Only 27 people have utilised the Financial Planning Association’s (FPA’s) Wellbeing service in 2020, while the Association of Financial Advisers (AFA) have similarly reported low usage of their AFA Cares service.
The FPA released statistics on usage of its service which was available to members and FPA staff to Money Management, but the details within the individual sessions were private and anonymous.
During January, another three cases had been taken and Dante De Gori, FPA chief executive, said the service had not been utilised anywhere near to the extent that he thought it would.
“That’s not to say that advisers aren’t turning to other programs, hopefully they are, my concern is that advisers aren’t utilising not only our program but aren’t utilising programs like that at all,” De Gori said.
Uptake was already low during 2019 and the effects of the COVID-19 pandemic had done little to improve usage.
“We are completely aware of financial advisers being anxious and concerned about what’s happening – about how they’re going to transition their business, doing the exam, legislative changes,” De Gori said.
“The other area of anxiety is coming from the major licensees getting out of the game or forcing advisers out of their licence.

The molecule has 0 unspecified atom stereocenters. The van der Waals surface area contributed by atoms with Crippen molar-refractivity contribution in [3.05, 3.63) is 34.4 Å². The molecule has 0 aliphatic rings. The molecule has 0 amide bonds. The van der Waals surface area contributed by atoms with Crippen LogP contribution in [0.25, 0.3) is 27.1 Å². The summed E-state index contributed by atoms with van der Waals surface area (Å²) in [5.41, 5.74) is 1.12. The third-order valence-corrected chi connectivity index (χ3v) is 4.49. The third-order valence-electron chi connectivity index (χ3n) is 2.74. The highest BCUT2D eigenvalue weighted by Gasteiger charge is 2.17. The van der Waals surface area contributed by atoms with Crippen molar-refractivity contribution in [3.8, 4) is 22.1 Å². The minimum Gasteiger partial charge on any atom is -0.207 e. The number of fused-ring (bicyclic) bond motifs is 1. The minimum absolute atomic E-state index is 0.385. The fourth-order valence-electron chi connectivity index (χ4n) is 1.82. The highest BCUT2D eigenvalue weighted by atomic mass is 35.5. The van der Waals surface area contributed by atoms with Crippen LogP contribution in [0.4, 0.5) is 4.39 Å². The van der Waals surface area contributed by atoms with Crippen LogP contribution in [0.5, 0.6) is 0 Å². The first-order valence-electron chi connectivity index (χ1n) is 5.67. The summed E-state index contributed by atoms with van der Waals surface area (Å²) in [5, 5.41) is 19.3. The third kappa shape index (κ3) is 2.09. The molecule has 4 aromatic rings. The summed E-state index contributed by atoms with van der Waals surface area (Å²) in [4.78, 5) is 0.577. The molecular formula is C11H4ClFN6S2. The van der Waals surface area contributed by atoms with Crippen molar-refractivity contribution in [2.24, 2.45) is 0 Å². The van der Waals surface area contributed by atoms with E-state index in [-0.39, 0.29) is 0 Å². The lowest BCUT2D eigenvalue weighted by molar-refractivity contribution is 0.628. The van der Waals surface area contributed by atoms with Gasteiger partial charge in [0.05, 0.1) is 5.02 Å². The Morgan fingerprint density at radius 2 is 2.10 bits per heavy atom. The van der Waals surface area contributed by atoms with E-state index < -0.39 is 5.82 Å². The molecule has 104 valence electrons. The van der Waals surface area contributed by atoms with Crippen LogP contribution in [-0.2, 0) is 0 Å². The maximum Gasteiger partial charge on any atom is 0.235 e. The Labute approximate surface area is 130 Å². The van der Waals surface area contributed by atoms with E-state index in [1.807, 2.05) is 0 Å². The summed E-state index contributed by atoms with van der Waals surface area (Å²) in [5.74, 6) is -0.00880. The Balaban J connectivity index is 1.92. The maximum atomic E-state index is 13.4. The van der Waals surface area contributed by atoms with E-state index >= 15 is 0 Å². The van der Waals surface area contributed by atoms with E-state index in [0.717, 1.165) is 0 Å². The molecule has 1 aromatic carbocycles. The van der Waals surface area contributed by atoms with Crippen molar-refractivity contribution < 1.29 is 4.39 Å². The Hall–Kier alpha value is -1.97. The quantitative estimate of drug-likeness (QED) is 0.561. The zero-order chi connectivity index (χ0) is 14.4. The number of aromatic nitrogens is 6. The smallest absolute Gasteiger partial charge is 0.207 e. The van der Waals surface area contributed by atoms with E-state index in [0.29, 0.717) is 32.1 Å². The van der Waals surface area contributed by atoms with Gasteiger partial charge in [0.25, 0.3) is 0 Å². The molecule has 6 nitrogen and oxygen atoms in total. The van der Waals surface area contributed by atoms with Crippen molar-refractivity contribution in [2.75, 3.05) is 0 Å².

“That is an area I’m probably more concerned about because being forced out of your employment is not a good thing, but some people are struggling there.”
De Gori said compared to the FPA membership numbers, the number of people that had used the service was much lower than what they had originally expected.
“Predominately our membership base is male, so as a result of that men are less likely to utilise the service,” De Gori said.
“It’s a combination of things, male, the age group as well – older males are less likely to call up – and it’s relatively new.”
The AFA offered members access to AFA Care via a partnership with employee assistance program provider Benestar.
Phil Anderson, AFA general manager, policy and professionalism, said AFA Care offered free, 24/7 access to confidential support and coaching for members, their families and their employees.
“Whilst we have not seen a big uptake of the service, we believe it is essential for us to continue to provide it, particularly considering the very challenging circumstances facing the financial advice profession at this time,” Anderson said.
“We recognise that there is a level of reluctance to seek help, even when people are struggling, and this is why we continue to emphasise the important point that financial advisers need to keep an eye out for their friends and colleagues and to regularly check in and to offer support if there is any sign that it is needed.”